It’s almost that time of year where we all set new goals. The most common resolutions that take the lead are to lose weight, get fit, and, well, lose weight. I don’t dispute this as a worthy goal, but for me right now my goal is to avoid gym contracts.
Over the last however many years I’ve signed contracts with about every sports club in New York. Well, maybe not every one, but most: Crunch, New York Sports Club, the Y, and David Barton. With every contract signed brought with it the comfort in knowing I had a place to work out frustrations, think, sweat, and get fit. For me the gym is a symbol of productivity. Because as my dad always says, “If all you do during the day is go on a run for even 20 minutes you feel productive for the rest of the day.” I truly believe these words.
While for some working out feels more like a check on the to do list, for me it’s something I look forward to. So why all the build up? Well, it seems that anytime I sign a gym contract I get wheeled. I sign thinking I’ll use it for the year and all will be cherries. I rarely think about all the travel I do, and how often that makes a year contract seem somewhat inconsequential, and a waste of money. When this realization comes about, which it does every year, I try to take responsibility and either put the contact on hold while I’m away or cancel. But either direction leads to the same outcome, I get screwed.
Canceling a membership sounds pretty simple, but not when you believe you’ve canceled and then continue to be charged months after the fact. With Crunch, New York Sports Club, and the Y they either lost my cancellation letter, statement, receipt. Somehow with these three gyms it took me months after canceling before the charges stopped rolling in. And the worst part, they wouldn’t refund me any of the money.
The last experience was at David Barton. I joined, putting my membership on hold while I was in Madrid. Then when I got back to New York I moved to Brooklyn. As I said earlier, I rarely have a problem getting myself to the gym, but when it’s not down the street or around the corner, well, I do. Location of a gym is key, because if you have to take a 15 minute subway ride to get there then it’s less likely you’ll actually get there. What David Barton does when you put your membership on hold is add the three month hold on to the end of your contract, so you eventually pay for it anyway. Point is, I moved to Brooklyn and was rarely getting into the city to make the gym worth it for me. Yes, I could’ve faked a doctor’s note, come up with papers claiming that Brooklyn was more than 25 miles away … but karma would have come back and bitten me in the foot. I went in the other day and canceled my membership. Now I have to wait to see if they continue to charge me. What a delight!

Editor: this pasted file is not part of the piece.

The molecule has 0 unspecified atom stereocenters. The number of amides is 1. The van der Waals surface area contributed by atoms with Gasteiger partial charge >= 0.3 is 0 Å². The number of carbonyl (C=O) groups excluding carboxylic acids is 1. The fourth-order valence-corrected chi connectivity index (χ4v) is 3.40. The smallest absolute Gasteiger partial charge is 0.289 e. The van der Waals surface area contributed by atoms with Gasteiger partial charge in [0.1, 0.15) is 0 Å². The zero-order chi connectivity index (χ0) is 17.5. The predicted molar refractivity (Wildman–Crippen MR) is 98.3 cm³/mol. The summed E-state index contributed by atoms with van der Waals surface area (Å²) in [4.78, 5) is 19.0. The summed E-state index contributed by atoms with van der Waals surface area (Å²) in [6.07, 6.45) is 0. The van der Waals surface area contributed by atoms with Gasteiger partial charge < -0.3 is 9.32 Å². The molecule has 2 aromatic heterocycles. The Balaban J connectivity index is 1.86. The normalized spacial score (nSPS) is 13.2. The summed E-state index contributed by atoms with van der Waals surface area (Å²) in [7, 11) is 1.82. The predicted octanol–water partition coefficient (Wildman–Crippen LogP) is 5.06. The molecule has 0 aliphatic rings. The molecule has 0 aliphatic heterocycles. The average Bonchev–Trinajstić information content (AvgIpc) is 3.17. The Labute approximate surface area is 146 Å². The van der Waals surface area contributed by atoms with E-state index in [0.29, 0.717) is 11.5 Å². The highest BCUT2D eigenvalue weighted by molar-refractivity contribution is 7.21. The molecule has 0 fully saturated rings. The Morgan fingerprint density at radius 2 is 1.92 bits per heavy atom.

When I was in Madrid I signed only one contract, and never had any issues because it was a one time fee. You pay up front for however many months you’d like and the membership is a lot less than in the states. Gyms in Madrid are somewhat of an anomaly. Now they’re growing in numbers, but when I first went in 2001 there was only one. While in Madrid I was hiking every day when writing the hiking book, and after the book was published taking people out on the weekends. It was a lot easier to be fit over there without paying for it.
Where does all this leave me. Well, I’m no longer a member of a gym, and now I need to figure out if I do want to be active where in the world am I going to do that. Do I join another gym in Brooklyn, do I do Pilates in my apartment, do I walk along the promenade, run the streets. My New Years resolution is not to sign a gym contract … Maybe now I’ll start buying yoga or Pilates passes instead. Dilemma.by